Saturday, August 01, 2009

Feast of Sts Faith, Hope and Charity


History of the three martyrs

Kyrie Eleison- Austria goes from bad to appalling


This is even worse than the Cardinal's FindFightFollow Masses.

As does Germany- this a Mass of the Pallotine Fathers.

Sexual advice from the Diocese of Linz


This article is from the Diocesan website!

Sexuality: relationship rather than performance
Men between pleasure and frustration
Wolfgang Sonnleitner
Rudolf Roithmair work in the Bily Advice Centre (whose promotional material appears above)
Men's sexuality is often regarded as an elite sport. Performance counts, not fun or tenderness.

This image is strongly conveyed in the media. An entire industry, pornography, represents an image of male sexuality, in which men get involved and then are diminished as these men with hard steel battens, who seemingly have sex half the night are ideals that most men cannot achieve.

At the same time, the message is that women like it, which naturally can lead to stress if one does not have this character and staying power.

Training exercises for sexual stamina are easier to accept than one’s own feelings, which I direct towards the partner. "The main thing is that I make sure whenever that my partner is sexually satisfied", which emphasises self-worth, and everyone is happy?

Is this everything?
What remains of male status in the circumstances? Is my being a man fulfilled if I satisfy my partner sexually and am the fulfilment of their dreams?

We carry our male genitals visibly through life so that it is difficult not to pay attention to them. The male self means for many a fixation on their penis calling it "Willy" or "John", it taking on not infrequently a life of its own.

If the cock sags, one also collapses. Sometimes the self of the man is coupled with the stiffness of his organ. That "he" refuses to cooperate, is his right, one might think, given this great responsibility.

Aggression is part of sexuality
In times of changing values, it is understandably difficult for a man to redefine his role. A "soft" attitude is a denial of his own aggressive impulses, his own desires and needs. Penetration is essentially an aggressive act. Aggression is part of sexuality. Brutality is not meant by this, but grabbing , making it, thrusting, doing it at their own impulses. Doing something against the will of the partner is obviously not meant.

It is striking that there are more and more impotent men when even a few years ago this was clearly a female domain. We are emancipated, or is this a phenomenon of the spirit of the age?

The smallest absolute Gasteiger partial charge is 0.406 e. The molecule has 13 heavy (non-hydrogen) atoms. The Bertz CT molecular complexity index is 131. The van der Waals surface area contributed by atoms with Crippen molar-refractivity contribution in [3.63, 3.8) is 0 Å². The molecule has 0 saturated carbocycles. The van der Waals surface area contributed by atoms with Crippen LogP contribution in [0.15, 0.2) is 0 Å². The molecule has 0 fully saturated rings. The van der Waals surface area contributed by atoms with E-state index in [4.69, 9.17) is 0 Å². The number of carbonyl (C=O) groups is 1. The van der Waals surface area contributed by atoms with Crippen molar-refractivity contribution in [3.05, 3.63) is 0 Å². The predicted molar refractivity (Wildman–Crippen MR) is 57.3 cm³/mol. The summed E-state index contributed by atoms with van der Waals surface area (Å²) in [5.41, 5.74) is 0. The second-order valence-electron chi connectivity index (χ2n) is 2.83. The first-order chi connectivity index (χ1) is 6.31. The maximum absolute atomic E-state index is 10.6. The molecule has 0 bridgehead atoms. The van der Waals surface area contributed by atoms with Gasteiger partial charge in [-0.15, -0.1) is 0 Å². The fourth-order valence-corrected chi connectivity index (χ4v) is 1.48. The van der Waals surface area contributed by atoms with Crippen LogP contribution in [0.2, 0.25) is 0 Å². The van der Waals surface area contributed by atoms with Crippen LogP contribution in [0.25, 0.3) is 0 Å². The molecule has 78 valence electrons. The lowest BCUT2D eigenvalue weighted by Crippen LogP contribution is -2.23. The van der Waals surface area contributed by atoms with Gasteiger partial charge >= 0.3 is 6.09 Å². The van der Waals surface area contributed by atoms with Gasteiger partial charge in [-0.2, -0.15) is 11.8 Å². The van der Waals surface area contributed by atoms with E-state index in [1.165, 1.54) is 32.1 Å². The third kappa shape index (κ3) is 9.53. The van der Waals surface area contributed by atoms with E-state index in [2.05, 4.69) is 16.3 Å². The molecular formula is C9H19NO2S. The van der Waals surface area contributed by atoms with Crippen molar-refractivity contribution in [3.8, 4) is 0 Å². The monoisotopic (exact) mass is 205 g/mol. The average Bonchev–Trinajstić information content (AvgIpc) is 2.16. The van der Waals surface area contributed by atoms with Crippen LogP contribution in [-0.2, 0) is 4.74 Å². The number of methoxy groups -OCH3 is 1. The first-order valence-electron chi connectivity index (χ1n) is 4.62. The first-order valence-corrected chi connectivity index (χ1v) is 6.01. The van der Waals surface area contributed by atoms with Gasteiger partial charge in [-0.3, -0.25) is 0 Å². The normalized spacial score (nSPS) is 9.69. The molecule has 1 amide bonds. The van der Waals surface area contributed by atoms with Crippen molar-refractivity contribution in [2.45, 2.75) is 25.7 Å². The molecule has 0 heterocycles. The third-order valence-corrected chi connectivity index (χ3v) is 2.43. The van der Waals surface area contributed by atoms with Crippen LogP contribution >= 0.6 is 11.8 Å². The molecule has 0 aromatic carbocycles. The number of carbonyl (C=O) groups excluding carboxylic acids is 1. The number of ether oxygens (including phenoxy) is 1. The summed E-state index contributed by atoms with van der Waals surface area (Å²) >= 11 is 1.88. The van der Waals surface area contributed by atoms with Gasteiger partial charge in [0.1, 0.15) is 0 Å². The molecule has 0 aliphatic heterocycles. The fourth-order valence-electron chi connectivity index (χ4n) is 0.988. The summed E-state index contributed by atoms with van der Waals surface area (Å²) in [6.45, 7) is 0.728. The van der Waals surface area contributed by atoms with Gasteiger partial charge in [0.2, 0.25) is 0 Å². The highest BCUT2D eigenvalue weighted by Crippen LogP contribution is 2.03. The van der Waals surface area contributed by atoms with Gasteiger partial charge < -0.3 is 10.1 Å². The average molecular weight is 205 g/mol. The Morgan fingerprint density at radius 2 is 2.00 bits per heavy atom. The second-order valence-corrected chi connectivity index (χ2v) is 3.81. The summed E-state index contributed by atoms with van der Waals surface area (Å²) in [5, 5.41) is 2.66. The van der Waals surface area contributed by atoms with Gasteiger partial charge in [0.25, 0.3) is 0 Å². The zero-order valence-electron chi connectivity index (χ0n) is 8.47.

In any case one can positively assess, that they do need to like it, but that they once in a while may have no desire.

Speaking of visions:
How should they seek to satisfy / and who to satisfy? / male sexuality gives peace? Is this because of soft sex with a hard cock?
We start from heterosexual relations, without wanting to devalue homosexual relations. Much also applies to homosexual relationships, the formulations are developed from heterosexual relationships. Internet addresses

Excellent Web Site by Pro Familia Germany - very comprehensive and sensitively designed Info-material, literature lists. Also offers anonymous online counselling!
website address provided


Bily Advice Centre
• Open to speaking about sexual feelings, ideas, desires, about your own sexual behaviour or that of the partner
• Also applies to the situation: the ability to experience sexual feel disturbed or sexually impression of "not right" to work
• advice on relationship problems through different sexual desires and ideas
• Uncertainty with regard to sexual identity
Weißenwolfstrasse , 4020 Linz
• Free and anonymous at the request of medical, social and legal counseling
• Workshops, lectures, information booths and seminars.
Long Street 12, 4020 Linz
Tel: 0732/2170 Fax: DW 20
Gay initiative - Hosi Linz
• Free advice and support
• Major events and materials on the topic of sexuality and sexual identity
• Medical information
• Discussion groups as well as space to share experiences
Tel:, Fax:
Individual & Family Counseling
See relations

Big questions
Is there a difference between affection and sex?
How and with whom was your last sexual experience?
What sexual desires and needs do you have?

Book Tips
Wiedemann, Hans Georg: Homosexual; Kreuz Verlag, Stuttgart 1995
Riederle, Josef: If the desire awakes: Teaching boys to work with sexuality and self-satisfaction; Kiel 1995
Schnack Dieter / Neutzling Rainer: The princely role – all about male sexuality, Reinbeck bei Hammburg 1995
Gerti Senger / Walter Hoffmann; The sexual power of man, Deuticke
Bernhard Ludwig: guide to sexual dissatisfaction. Double CD. ORF: E & A Records, 1998
Cathcon note: Hosi Linz supports homosexual partnerships. A few years ago, the Diocese attempted to give them a prize for their human rights work- withdrawn in the face of massive protests.

The "Excellent Web Site by Pro Familia Germany" will be passed over in silence as its content is so objectionable.

The authors themselves give advice on contraception, the pill and the morning after pill.
See the poster at the top of the report.

Surely, this can have no part of the catechesis recommended by the Pope when Bishop Schwarz visited Rome recently for crisis talks.

Apostolic visitation now! If the Bishop cannot control his Diocese he should go.

But not too surprising from a Diocese that tells you how much an abortion costs and issues CDs contradicting Catholic moral teaching.

Cathcon- 21 years a Catholic this last July

from the Newman Reader - Apologia (1865) - Notes

Then I recognized at once a reality which was quite a new thing with me. Then I was sensible that I was not making for myself a Church by an effort of thought; I needed not to make an act of faith in her; I had not painfully to force myself into a position, but my mind fell back upon itself in relaxation and in peace, and I gazed at her almost passively as a great objective fact. I looked at her;—at her rites, her ceremonial, and her precepts; and I said, "This is a religion;" and then, when I looked back upon the poor Anglican Church, for which I had laboured so hard, and upon all that appertained to it, and thought of our various attempts to dress it up doctrinally and esthetically, it seemed to me to be the veriest of nonentities.